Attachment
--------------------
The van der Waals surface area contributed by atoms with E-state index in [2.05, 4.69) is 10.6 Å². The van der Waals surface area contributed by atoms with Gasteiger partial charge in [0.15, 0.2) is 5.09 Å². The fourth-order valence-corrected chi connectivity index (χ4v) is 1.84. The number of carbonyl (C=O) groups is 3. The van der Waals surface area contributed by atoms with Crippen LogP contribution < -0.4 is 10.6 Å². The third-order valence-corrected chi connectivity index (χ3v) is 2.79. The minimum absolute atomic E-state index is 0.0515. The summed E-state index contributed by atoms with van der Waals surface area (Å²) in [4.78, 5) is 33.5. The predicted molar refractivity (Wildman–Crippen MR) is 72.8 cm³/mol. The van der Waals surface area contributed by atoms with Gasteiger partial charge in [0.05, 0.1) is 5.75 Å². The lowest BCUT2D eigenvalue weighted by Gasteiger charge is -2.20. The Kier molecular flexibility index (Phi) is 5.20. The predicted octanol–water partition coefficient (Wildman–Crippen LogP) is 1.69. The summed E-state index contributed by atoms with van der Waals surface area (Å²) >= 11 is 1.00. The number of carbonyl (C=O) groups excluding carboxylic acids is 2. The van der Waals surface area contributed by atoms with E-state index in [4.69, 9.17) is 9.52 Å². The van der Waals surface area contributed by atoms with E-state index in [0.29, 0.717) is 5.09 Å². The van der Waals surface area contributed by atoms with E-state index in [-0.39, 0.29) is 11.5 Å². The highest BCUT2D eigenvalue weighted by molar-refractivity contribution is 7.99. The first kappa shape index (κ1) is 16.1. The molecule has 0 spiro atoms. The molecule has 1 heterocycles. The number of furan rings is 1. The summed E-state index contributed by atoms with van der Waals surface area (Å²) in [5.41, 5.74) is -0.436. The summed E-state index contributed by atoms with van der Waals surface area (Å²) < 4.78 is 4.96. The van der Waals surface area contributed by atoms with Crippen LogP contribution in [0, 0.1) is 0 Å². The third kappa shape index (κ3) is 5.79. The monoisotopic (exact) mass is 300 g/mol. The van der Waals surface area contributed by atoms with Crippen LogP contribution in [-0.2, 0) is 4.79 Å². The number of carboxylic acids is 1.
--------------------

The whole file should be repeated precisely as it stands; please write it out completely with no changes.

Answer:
The van der Waals surface area contributed by atoms with E-state index in [2.05, 4.69) is 10.6 Å². The van der Waals surface area contributed by atoms with Gasteiger partial charge in [0.15, 0.2) is 5.09 Å². The fourth-order valence-corrected chi connectivity index (χ4v) is 1.84. The number of carbonyl (C=O) groups is 3. The van der Waals surface area contributed by atoms with Crippen LogP contribution < -0.4 is 10.6 Å². The third-order valence-corrected chi connectivity index (χ3v) is 2.79. The minimum absolute atomic E-state index is 0.0515. The summed E-state index contributed by atoms with van der Waals surface area (Å²) in [4.78, 5) is 33.5. The predicted molar refractivity (Wildman–Crippen MR) is 72.8 cm³/mol. The van der Waals surface area contributed by atoms with Gasteiger partial charge in [0.05, 0.1) is 5.75 Å². The lowest BCUT2D eigenvalue weighted by Gasteiger charge is -2.20. The Kier molecular flexibility index (Phi) is 5.20. The predicted octanol–water partition coefficient (Wildman–Crippen LogP) is 1.69. The summed E-state index contributed by atoms with van der Waals surface area (Å²) >= 11 is 1.00. The number of carbonyl (C=O) groups excluding carboxylic acids is 2. The van der Waals surface area contributed by atoms with E-state index in [4.69, 9.17) is 9.52 Å². The van der Waals surface area contributed by atoms with E-state index in [0.29, 0.717) is 5.09 Å². The van der Waals surface area contributed by atoms with E-state index in [-0.39, 0.29) is 11.5 Å². The highest BCUT2D eigenvalue weighted by molar-refractivity contribution is 7.99. The first kappa shape index (κ1) is 16.1. The molecule has 0 spiro atoms. The molecule has 1 heterocycles. The number of furan rings is 1. The summed E-state index contributed by atoms with van der Waals surface area (Å²) in [5.41, 5.74) is -0.436. The summed E-state index contributed by atoms with van der Waals surface area (Å²) < 4.78 is 4.96. The van der Waals surface area contributed by atoms with Crippen LogP contribution in [0, 0.1) is 0 Å². The third kappa shape index (κ3) is 5.79. The monoisotopic (exact) mass is 300 g/mol. The van der Waals surface area contributed by atoms with Crippen LogP contribution in [-0.2, 0) is 4.79 Å². The number of carboxylic acids is 1.